Savings levels in Scotland slump to three-year low

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SAVINGS levels in Scotland have slumped to a three-year low as rock-bottom interest rates, stagnant wages and the rising cost of living wipe out disposable incomes.

Scots are setting aside £91 a month on average, equating to 6.81 per cent of monthly incomes, according to the latest quarterly savings survey from NS&I, published today. The figures are down markedly from £103 a month (7.68 per cent) in the previous quarter and represent the lowest point since autumn 2010.

Savers have been deterred from squirreling cash away by a combination of inflation and low interest rates.

While the Bank of England base rate has remained at 0.5 per cent for more than four years, banks and building societies have slashed their savings rates since the funding for lending scheme, launched last August, gave them access to cheaper funding. The rate on the average cash Isa has plunged from 2.44 to 1.6 per cent over the past 12 months, while the average easy access account pays just 0.67 per cent, Moneyfacts figures show.

Rising household bills have added to the pressure on savings levels.

“I think the reason for the fall in savings levels is simply that, for most individuals, their post tax incomes are not increasing (if at all) as fast as their non-discretionary spending,” said Paul Lothian, director at Verus Financial Planning in Dundee.

“With energy and food costs in particular rising at a much faster rate than wages, it’s inevitable that real incomes are being squeezed.”

John Prout, retail customer director at government-backed NS&I, said: “Savings levels have decreased from the high levels recorded in the last quarter, and it appears women are under the most pressure financially with their savings levels dropping to 6.84 per cent of their income each month, £72 in real terms. They haven’t been quite so low since autumn 2010.”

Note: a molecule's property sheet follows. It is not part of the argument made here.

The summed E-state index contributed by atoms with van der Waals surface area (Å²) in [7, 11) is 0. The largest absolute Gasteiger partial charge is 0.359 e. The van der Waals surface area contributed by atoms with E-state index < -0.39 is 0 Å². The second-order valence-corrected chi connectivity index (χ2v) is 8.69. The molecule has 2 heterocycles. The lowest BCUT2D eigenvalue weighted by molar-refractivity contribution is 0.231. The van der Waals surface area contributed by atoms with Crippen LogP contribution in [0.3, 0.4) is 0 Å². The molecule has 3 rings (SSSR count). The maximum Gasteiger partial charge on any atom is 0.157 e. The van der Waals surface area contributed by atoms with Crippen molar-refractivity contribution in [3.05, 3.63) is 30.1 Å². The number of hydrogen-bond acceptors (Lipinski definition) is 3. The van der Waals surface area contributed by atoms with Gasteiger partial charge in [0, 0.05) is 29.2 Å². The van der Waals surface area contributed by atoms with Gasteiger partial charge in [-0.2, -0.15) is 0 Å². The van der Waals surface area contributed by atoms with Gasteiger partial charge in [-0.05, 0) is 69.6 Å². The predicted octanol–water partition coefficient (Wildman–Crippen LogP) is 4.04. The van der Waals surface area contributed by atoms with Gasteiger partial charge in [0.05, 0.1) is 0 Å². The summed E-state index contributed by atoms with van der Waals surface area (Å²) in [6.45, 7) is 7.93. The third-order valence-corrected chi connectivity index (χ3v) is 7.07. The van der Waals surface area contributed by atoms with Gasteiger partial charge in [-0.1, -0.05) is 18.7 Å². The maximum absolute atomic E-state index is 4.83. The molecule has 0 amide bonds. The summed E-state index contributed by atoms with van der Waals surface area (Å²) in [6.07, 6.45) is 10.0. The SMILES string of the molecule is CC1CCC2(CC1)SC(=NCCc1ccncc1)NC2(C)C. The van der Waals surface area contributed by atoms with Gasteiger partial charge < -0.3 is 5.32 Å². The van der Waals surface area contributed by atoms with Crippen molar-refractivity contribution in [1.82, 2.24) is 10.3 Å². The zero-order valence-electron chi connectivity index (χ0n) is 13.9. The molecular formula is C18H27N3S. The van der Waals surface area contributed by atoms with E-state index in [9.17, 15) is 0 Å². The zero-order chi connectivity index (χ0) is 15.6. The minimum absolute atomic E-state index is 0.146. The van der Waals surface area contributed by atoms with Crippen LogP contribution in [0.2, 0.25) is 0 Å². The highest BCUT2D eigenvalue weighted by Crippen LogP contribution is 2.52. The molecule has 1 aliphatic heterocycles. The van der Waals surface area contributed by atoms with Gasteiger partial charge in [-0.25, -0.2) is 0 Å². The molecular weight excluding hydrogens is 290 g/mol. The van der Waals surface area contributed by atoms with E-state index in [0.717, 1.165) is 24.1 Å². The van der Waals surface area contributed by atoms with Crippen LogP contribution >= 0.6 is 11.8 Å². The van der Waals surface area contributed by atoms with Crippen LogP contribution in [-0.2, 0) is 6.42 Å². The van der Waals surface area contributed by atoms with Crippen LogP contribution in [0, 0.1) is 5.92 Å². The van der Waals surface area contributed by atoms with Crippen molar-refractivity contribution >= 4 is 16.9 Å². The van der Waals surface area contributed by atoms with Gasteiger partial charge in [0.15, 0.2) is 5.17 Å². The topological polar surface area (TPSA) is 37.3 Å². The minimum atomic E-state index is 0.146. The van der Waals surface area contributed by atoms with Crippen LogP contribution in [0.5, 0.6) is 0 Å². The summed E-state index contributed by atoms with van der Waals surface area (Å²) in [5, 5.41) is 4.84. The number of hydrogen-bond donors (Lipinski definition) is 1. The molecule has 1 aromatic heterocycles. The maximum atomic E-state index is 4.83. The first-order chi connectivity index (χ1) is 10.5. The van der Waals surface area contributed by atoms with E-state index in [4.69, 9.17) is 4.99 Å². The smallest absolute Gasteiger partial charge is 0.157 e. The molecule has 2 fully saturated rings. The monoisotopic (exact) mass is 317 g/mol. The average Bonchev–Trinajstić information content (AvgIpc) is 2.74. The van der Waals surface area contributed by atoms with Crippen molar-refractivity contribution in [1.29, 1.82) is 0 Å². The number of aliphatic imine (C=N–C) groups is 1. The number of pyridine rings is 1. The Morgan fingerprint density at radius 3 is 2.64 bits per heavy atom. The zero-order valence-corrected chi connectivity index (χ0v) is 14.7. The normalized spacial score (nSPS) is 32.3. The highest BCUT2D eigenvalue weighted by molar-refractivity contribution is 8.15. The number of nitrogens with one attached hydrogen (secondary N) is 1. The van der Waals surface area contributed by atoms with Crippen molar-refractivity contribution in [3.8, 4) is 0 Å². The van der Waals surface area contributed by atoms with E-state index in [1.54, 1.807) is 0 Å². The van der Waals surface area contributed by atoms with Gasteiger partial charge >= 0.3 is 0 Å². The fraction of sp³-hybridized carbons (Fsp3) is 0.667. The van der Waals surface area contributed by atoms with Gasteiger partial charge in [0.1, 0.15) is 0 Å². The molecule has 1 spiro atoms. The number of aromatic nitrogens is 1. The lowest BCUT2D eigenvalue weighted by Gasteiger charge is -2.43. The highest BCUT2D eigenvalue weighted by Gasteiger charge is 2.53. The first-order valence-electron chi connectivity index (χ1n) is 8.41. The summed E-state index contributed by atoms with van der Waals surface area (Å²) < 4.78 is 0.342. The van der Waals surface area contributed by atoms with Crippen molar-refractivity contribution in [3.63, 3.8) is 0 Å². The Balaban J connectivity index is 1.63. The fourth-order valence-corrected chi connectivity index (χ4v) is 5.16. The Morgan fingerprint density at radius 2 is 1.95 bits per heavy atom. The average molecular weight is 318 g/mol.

People in Scotland are still more likely to save than those south of the Border, the NS&I figures showed. Just 11 per cent have no savings and 16 per cent said they were not putting money aside each month, both below the UK figures.

Scots also feel more confident that they could cope in the event of financial emergency, with 55 per cent insisting they have enough set aside, compared with a UK average of 52 per cent.

But nearly one in four people in Scotland think they are less likely to save over the next three months, while just 16 per cent said they would put more money away over that period.

Those findings point to a continued slide in savings levels north of the Border over the coming months, an outlook supported by research from the Equity Release Council. It found that more than one in five people believe it will become even harder to save money over the next five years.

“We could be seeing people turning their back on savings and returning to debt,” said William Hunter, director of Edinburgh-based Hunter Wealth Management.

“This research may indicate that the canny Scots have realised that with house sales and prices on the move there has never been a better time to rack up debt.”

People able to put cash away would be better off taking a little more risk with their investments, he added.

“For most people buying a new energy efficient washing machine would yield a bigger return than saving at the current interest rates,” said Hunter.

“With good quality investment advice someone with a capital sum can still make above inflation returns, but for the majority of savers low rates of interest and inflation have turned saving into a mugs’ game.”